433 Attitude of Graduate Students on Mixing Techniques for Impression Materials

Thursday, March 22, 2012: 3:30 p.m. - 4:45 p.m.
Presentation Type: Poster Session
G. RIBEIRO1, L. VASCONCELOS1, L. MIRAGAYA2, S.M. MORGANO3, and C.E. SABROSA1, 1Universidade do Estado do Rio de Janeiro, Rio de Janiero, Brazil, 2UFF, Rio de Janeiro, Brazil, 3Boston University, Boston, MA
Introduction: Electronic and auto-mixing methods have been reported to provide superior overall results when compared with hand-mixing technique.

Objective: This study was to compare 30 graduate students in prosthodontics and operative dentistry with regard to mixing impression materials. Variables investigated included the quality, quantity and duration of mixing, amount of wasted material, and preferences of the professors.

Method: Evaluation was divided into 3 groups. The first group compared medium-body polyether impression material (Impregum Soft, 3MESPE) mixed by hand and with an electronic mixer (Pentamix3). The second group compared putty-viscosity c-silicone impression material (Speedex, Coltene) mixed by hand and a vinyl poly siloxane impression material (VPS) (ExpressXT PuttyPenta, 3MESPE) with an electronic mixer (Pentamix3). The third group compared light-body VPS (ExpressXT, 3MESPE) mixed with the auto-mix system (Garant) and a light-body condensation-silicone material (Speedex, Coltene) mixed by hand. The mixing process for each participant was timed and the amount of wasted material was measured.  Participants completed a survey at the conclusion of the mixing exercises regarding preferences. Mean values were compared within participant groups with paired t test (a=.05).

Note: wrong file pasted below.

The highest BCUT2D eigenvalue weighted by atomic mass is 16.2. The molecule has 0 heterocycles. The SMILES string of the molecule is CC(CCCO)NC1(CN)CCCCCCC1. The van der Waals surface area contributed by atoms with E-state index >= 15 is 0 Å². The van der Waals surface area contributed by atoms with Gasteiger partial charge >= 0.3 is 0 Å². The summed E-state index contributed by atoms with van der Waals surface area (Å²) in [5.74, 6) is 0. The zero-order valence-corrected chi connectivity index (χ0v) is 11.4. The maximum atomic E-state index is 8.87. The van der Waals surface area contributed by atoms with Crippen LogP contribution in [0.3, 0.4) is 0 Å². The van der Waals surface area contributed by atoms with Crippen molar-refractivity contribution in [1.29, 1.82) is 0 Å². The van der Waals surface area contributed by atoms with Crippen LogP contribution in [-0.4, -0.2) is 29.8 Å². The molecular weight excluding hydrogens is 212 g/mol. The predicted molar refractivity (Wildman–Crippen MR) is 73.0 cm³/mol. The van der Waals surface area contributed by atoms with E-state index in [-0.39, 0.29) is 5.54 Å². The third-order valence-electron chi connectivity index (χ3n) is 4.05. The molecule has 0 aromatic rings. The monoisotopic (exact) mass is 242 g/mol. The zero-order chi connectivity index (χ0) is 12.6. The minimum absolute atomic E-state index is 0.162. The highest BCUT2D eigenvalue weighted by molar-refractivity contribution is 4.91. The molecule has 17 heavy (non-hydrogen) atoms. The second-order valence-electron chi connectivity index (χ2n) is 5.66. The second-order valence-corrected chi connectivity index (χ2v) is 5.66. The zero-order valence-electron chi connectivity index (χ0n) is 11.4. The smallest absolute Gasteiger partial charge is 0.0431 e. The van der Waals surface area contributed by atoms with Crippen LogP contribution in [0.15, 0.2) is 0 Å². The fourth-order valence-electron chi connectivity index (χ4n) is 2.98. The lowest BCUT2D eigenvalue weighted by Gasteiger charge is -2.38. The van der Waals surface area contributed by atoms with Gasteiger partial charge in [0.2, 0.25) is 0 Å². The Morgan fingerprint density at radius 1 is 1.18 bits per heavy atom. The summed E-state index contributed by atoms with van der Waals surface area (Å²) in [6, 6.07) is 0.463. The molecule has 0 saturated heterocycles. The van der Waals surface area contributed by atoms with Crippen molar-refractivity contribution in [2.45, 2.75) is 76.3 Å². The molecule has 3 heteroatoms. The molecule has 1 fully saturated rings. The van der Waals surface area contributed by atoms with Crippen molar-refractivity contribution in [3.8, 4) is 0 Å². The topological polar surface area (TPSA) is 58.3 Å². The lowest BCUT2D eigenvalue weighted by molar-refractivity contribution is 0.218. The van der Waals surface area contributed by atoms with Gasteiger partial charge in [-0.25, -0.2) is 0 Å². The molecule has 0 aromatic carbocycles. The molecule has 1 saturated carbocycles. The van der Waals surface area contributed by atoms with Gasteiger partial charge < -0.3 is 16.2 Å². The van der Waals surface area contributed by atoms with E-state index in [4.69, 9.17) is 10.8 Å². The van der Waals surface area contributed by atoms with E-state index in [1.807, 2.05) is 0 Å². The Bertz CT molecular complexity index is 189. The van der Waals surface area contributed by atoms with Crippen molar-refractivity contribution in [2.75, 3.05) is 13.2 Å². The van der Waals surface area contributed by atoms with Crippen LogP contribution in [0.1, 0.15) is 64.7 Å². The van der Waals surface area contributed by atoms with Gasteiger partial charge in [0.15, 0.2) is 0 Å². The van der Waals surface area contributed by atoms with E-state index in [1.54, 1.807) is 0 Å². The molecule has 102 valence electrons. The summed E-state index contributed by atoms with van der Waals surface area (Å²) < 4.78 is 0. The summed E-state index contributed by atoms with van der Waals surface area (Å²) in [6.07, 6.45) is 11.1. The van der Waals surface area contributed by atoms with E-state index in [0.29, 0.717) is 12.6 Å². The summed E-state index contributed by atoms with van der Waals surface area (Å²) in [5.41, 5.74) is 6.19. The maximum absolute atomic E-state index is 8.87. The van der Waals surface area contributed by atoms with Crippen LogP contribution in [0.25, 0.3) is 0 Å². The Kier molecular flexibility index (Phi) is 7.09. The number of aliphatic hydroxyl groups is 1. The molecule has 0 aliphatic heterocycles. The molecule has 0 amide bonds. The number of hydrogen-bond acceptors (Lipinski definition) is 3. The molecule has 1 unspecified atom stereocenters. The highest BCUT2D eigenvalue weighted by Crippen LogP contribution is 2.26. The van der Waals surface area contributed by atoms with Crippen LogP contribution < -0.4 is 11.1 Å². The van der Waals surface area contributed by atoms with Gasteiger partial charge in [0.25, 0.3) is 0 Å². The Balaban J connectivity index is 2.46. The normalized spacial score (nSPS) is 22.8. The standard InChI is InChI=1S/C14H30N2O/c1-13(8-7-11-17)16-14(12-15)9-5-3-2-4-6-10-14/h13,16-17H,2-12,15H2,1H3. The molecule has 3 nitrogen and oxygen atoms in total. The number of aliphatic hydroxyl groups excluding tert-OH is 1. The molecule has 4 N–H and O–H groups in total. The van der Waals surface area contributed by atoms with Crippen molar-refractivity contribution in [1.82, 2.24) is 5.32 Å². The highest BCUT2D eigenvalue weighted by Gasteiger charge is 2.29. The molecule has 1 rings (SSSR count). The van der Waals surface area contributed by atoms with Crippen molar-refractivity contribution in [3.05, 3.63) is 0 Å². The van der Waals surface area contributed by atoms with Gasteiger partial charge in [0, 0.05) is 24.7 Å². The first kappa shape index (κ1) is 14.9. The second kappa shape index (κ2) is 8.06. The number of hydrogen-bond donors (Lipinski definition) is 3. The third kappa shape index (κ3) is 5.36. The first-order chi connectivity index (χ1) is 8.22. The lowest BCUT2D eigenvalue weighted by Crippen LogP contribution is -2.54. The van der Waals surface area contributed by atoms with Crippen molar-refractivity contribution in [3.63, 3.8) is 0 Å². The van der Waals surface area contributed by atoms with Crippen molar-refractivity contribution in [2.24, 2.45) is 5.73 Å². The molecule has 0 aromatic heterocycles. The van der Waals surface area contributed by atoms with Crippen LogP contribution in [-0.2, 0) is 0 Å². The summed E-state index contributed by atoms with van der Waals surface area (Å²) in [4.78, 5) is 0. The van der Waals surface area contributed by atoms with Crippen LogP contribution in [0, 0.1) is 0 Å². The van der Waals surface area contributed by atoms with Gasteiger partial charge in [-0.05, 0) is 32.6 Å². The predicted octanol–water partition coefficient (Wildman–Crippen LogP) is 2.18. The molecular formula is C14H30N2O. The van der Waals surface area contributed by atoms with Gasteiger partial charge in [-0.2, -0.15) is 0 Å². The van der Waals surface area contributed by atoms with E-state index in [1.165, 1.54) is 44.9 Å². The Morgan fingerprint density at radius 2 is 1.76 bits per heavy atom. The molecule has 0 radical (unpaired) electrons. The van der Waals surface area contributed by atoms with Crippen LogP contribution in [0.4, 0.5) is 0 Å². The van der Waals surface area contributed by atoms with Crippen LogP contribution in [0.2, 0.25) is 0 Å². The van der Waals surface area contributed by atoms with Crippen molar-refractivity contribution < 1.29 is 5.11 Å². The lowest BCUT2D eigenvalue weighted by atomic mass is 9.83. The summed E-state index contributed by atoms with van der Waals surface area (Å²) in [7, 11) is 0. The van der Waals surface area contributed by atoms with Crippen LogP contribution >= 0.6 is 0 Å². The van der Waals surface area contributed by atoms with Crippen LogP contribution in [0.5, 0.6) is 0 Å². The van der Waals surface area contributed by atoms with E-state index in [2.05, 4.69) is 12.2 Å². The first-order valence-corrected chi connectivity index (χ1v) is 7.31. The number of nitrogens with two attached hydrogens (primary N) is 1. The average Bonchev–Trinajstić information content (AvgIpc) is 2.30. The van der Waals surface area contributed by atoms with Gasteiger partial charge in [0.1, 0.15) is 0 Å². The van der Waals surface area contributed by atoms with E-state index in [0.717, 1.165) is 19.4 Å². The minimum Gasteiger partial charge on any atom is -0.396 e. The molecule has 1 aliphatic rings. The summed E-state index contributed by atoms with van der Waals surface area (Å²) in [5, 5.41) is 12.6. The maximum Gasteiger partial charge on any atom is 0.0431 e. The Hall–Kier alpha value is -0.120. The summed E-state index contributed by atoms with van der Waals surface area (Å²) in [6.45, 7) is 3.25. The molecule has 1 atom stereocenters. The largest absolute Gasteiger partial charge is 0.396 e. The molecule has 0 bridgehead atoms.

Result: Overall preference of the electronic and auto-mixing techniques were statistically significantly higher than hand-mixing technique (p<.05). There was a great variability on the amount of material dispensed. There was a statistically significantly higher amount of material wasted when the hand-mix technique was used (p<.05). For all three comparisons there was a statistical significantly longer period of time used to manipulate materials manually compared with the electronic and automix techniques.

Conclusion: Under the limitations of this study it can be concluded that the electronic and the automix techniques are preferred methods for mixing impression materials. Furthermore the electronic and automix techniques seem to minimize the waste of material in addition to providing a faster mixing. (This study was supported by 3MESPE, Seefeld, Germany)

This abstract is based on research that was funded entirely or partially by an outside source: 3M ESPE, P10265 CR10-02

Keywords: Dental materials, Impression materials, Mixing technique and Prosthodontics